Berkeley to divest from service providers of US immigration enforcement

Via Daily Cal | By Alicia Kim 

Berkeley City Council voted unanimously Tuesday evening to divest from all U.S. Immigration and and Customs Enforcement, or ICE, service providers.

The initiative, authored by Councilmembers Ben Bartlett and Kate Harrison, is a continuation of the council’s March resolution to divest city funds from companies involved in constructing a border wall between the United States and Mexico, as ordered by President Donald Trump. This resolution is also part of the council’s efforts to establish other “sanctuary city” policies.

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Victory! Philadelphia Will Stop Investing in Private Prisons

Philadelphia_City_Hall_920_677_80Via Next City | By Rachel Dovey

The Philadelphia Board of Pensions and Retirement voted last week to divest its roughly $1.2 million in stock from the private prison industry, citing civil rights abuses on the part of companies like the GEO Group, CoreCivic and G4S.

The industry has deep and long-standing ties with the region, the Philadelphia Inquirer reports. George Wackenhut, a former FBI agent from Upper Darby, founded the GEO Group, and the company now manages upwards of 20 facilities in Pennsylvania.

“This decision is about doing what is right and just,” City Councilwoman Blondell Reynolds Brown said, according to the Inquirer. “I am proud that the board has taken this tangible step to ensure that the city will no longer invest its pension dollars into an industry with an exhaustive track record of civil rights abuses.”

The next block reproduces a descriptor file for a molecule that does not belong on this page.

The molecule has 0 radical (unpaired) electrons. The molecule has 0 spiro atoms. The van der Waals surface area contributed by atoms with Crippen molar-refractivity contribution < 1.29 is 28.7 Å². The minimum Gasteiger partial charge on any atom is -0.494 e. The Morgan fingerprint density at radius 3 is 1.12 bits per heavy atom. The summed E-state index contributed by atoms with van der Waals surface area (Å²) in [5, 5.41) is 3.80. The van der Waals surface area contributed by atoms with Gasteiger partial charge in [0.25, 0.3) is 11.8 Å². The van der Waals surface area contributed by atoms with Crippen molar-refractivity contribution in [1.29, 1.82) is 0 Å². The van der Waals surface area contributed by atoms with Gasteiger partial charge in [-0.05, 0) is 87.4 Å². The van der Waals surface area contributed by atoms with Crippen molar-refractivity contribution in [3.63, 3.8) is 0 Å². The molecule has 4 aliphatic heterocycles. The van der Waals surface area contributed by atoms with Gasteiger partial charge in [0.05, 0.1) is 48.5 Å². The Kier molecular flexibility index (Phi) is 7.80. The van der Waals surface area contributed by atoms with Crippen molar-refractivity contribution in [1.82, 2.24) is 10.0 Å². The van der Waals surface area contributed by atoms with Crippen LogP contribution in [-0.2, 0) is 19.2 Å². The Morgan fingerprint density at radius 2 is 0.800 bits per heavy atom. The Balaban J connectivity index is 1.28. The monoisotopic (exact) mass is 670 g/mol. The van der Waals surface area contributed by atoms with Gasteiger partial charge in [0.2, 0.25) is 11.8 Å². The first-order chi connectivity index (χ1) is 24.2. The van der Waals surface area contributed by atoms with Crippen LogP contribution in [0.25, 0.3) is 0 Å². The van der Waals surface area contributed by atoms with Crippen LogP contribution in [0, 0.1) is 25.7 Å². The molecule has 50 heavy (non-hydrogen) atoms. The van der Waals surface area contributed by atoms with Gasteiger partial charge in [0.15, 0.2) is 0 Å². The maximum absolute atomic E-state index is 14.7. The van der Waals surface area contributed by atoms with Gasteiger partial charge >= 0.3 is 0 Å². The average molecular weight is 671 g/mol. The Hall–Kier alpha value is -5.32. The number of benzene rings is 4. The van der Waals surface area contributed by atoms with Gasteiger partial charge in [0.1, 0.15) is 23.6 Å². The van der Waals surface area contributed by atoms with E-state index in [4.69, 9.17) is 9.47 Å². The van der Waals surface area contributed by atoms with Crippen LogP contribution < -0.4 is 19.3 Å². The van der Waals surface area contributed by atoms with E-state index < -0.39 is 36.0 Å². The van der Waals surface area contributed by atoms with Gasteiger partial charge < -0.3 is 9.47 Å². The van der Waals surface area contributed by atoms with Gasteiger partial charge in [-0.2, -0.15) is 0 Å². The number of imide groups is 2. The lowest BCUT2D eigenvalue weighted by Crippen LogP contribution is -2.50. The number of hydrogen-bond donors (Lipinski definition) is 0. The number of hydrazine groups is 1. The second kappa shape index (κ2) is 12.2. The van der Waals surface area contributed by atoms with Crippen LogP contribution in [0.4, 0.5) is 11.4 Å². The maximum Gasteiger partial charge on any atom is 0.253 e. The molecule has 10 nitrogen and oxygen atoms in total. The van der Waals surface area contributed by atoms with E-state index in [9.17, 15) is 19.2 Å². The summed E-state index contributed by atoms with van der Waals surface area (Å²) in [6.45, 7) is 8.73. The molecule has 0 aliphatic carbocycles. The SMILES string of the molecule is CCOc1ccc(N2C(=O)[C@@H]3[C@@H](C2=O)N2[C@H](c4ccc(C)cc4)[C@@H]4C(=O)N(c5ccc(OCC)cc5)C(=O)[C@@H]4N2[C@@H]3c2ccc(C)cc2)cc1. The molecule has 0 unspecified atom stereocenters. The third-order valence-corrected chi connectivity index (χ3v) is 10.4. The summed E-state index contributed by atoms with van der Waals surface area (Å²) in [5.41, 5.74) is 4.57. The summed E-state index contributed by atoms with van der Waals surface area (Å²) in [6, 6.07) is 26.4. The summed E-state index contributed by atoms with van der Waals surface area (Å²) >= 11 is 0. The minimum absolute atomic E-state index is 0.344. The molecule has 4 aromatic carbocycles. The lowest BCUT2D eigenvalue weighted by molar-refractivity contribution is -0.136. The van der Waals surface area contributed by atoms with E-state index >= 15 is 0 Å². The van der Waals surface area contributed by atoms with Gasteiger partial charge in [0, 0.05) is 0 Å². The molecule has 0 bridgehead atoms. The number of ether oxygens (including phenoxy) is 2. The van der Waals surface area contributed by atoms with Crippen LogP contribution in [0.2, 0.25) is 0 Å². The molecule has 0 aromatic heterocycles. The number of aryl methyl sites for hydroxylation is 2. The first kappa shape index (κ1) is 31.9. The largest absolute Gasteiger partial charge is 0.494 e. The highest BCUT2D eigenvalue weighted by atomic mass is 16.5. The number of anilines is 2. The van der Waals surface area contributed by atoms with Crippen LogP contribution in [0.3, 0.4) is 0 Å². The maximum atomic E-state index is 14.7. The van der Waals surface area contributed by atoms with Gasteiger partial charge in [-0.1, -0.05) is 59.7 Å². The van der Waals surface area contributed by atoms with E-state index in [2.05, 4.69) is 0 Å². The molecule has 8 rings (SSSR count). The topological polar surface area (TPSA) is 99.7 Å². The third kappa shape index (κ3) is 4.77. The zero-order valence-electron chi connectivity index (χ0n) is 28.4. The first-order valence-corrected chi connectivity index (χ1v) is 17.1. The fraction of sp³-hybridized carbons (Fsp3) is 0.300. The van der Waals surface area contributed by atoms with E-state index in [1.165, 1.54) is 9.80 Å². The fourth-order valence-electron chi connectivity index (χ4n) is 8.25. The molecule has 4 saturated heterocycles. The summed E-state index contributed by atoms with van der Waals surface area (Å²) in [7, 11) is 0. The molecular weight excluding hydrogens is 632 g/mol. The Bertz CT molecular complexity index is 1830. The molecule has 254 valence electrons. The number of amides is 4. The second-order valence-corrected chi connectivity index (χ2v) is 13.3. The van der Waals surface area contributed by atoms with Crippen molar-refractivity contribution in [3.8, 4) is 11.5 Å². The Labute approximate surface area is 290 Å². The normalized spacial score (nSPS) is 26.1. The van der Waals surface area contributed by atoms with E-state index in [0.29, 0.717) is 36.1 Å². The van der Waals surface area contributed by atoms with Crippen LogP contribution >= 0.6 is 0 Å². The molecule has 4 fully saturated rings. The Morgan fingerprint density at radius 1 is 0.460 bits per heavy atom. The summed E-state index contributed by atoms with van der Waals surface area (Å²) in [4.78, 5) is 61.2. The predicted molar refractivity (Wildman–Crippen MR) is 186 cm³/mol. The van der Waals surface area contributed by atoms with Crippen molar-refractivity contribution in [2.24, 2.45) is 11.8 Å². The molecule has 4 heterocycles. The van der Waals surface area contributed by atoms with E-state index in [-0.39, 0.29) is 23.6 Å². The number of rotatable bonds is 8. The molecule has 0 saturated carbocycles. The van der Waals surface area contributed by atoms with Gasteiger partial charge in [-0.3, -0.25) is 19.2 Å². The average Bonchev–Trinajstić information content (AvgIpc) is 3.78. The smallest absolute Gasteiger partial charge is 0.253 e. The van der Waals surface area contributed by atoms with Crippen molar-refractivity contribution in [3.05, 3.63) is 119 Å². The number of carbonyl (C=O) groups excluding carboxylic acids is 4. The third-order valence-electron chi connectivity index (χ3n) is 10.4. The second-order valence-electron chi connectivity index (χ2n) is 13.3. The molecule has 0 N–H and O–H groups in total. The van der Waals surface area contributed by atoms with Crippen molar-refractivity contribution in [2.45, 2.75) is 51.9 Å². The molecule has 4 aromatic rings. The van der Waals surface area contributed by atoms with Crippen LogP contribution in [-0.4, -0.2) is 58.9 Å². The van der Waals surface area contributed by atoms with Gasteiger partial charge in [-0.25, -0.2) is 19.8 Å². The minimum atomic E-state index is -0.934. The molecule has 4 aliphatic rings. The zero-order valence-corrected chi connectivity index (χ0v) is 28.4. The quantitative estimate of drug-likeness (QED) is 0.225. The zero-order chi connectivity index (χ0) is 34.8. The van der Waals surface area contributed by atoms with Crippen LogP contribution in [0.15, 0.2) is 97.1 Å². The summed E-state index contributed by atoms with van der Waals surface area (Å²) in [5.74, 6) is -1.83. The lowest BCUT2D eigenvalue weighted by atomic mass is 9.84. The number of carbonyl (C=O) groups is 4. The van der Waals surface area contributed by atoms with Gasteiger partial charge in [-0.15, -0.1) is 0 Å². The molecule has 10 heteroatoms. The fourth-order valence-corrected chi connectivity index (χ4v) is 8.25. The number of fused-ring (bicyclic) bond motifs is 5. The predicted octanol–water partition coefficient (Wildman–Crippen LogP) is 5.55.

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Breaking: Reed College Students occupy building demanding divestment from Wells Fargo

15251158_GVia Fox 12 Oregon

Students are sleeping in the Reed College administration building in protest of the school’s primary bank.

The group Reedies Against Racism is demanding that the school stop banking with Wells Fargo.

According to the group, about 25 people have been sleeping in the administration building for the past two days.

The students said they are protesting the school’s use of Wells Fargo because of the bank’s involvement in private prisons, the support of the Dakota Access Pipeline and the recent investigation into the company’s use of fake accounts to make money.

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Philadelphia Board of Pensions votes to divest from private prisons

Via Pensions & Investments | By James Comtois

Philadelphia Board of Pensions and Retirement has decided to divest from private prisons, confirmed Christopher R. DiFusco, chief investment officer for the $4.8 billion pension system.

At their Thursday meeting, board trustees voted 6-1 in favor of divesting from the private prison industry. Specifically, the board will divest from three private prison companies: GEO Group, G4S and CoreCivic (formerly Corrections Corp. of America).

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Day of the Dead National Week of Action, Oct. 28 – Nov. 4

unnamed.pngStop the Deaths, End Detention